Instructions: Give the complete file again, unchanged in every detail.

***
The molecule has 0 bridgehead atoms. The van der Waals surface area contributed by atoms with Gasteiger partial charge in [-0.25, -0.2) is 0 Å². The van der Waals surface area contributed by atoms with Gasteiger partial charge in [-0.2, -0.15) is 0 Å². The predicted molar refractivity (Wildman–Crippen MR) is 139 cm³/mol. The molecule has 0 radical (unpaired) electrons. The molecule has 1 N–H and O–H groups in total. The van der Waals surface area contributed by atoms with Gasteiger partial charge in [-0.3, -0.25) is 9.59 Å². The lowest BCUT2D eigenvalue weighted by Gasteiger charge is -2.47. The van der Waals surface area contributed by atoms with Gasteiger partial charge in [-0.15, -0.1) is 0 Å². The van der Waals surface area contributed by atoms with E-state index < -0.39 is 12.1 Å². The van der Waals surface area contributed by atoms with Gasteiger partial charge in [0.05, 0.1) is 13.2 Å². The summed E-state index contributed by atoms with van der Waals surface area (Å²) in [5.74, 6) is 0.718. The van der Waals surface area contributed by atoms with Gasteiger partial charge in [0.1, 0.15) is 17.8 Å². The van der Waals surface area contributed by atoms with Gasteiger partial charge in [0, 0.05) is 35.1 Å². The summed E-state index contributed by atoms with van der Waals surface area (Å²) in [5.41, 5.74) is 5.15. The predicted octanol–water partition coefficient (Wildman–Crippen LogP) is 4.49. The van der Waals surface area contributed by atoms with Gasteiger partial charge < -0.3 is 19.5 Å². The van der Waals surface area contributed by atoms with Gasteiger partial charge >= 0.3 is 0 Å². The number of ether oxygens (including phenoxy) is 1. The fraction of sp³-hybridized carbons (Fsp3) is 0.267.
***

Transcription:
The molecule has 0 bridgehead atoms. The van der Waals surface area contributed by atoms with Gasteiger partial charge in [-0.25, -0.2) is 0 Å². The van der Waals surface area contributed by atoms with Gasteiger partial charge in [-0.2, -0.15) is 0 Å². The predicted molar refractivity (Wildman–Crippen MR) is 139 cm³/mol. The molecule has 0 radical (unpaired) electrons. The molecule has 1 N–H and O–H groups in total. The van der Waals surface area contributed by atoms with Gasteiger partial charge in [-0.3, -0.25) is 9.59 Å². The lowest BCUT2D eigenvalue weighted by Gasteiger charge is -2.47. The van der Waals surface area contributed by atoms with Gasteiger partial charge in [-0.15, -0.1) is 0 Å². The van der Waals surface area contributed by atoms with E-state index < -0.39 is 12.1 Å². The van der Waals surface area contributed by atoms with Gasteiger partial charge in [0.05, 0.1) is 13.2 Å². The summed E-state index contributed by atoms with van der Waals surface area (Å²) in [5.74, 6) is 0.718. The van der Waals surface area contributed by atoms with Gasteiger partial charge in [0.1, 0.15) is 17.8 Å². The van der Waals surface area contributed by atoms with Gasteiger partial charge in [0, 0.05) is 35.1 Å². The summed E-state index contributed by atoms with van der Waals surface area (Å²) in [5.41, 5.74) is 5.15. The predicted octanol–water partition coefficient (Wildman–Crippen LogP) is 4.49. The van der Waals surface area contributed by atoms with Gasteiger partial charge < -0.3 is 19.5 Å². The van der Waals surface area contributed by atoms with Gasteiger partial charge >= 0.3 is 0 Å². The number of ether oxygens (including phenoxy) is 1. The fraction of sp³-hybridized carbons (Fsp3) is 0.267.